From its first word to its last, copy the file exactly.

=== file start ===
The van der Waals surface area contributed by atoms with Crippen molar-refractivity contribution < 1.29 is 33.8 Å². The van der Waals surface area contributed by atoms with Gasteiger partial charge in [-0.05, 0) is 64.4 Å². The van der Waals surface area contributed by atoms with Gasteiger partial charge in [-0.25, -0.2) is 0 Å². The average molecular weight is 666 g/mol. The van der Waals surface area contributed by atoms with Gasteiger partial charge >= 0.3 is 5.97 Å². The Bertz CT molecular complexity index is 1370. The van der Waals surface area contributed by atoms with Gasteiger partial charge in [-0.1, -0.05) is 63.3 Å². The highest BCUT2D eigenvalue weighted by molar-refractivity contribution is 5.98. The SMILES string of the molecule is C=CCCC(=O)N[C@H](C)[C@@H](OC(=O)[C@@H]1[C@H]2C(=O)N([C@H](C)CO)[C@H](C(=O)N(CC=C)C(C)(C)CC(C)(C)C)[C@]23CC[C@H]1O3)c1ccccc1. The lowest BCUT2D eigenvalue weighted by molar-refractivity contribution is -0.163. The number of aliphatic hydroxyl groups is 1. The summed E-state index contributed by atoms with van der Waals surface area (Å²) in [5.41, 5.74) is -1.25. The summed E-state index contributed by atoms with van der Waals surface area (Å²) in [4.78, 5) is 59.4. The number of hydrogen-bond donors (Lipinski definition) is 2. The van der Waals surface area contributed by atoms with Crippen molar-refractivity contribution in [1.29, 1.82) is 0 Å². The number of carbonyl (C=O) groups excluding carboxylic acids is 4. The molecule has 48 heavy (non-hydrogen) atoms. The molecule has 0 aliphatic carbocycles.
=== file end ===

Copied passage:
The van der Waals surface area contributed by atoms with Crippen molar-refractivity contribution < 1.29 is 33.8 Å². The van der Waals surface area contributed by atoms with Gasteiger partial charge in [-0.05, 0) is 64.4 Å². The van der Waals surface area contributed by atoms with Gasteiger partial charge in [-0.25, -0.2) is 0 Å². The average molecular weight is 666 g/mol. The van der Waals surface area contributed by atoms with Gasteiger partial charge >= 0.3 is 5.97 Å². The Bertz CT molecular complexity index is 1370. The van der Waals surface area contributed by atoms with Gasteiger partial charge in [-0.1, -0.05) is 63.3 Å². The highest BCUT2D eigenvalue weighted by molar-refractivity contribution is 5.98. The SMILES string of the molecule is C=CCCC(=O)N[C@H](C)[C@@H](OC(=O)[C@@H]1[C@H]2C(=O)N([C@H](C)CO)[C@H](C(=O)N(CC=C)C(C)(C)CC(C)(C)C)[C@]23CC[C@H]1O3)c1ccccc1. The lowest BCUT2D eigenvalue weighted by molar-refractivity contribution is -0.163. The number of aliphatic hydroxyl groups is 1. The summed E-state index contributed by atoms with van der Waals surface area (Å²) in [5.41, 5.74) is -1.25. The summed E-state index contributed by atoms with van der Waals surface area (Å²) in [4.78, 5) is 59.4. The number of hydrogen-bond donors (Lipinski definition) is 2. The van der Waals surface area contributed by atoms with Crippen molar-refractivity contribution in [1.29, 1.82) is 0 Å². The number of carbonyl (C=O) groups excluding carboxylic acids is 4. The molecule has 48 heavy (non-hydrogen) atoms. The molecule has 0 aliphatic carbocycles.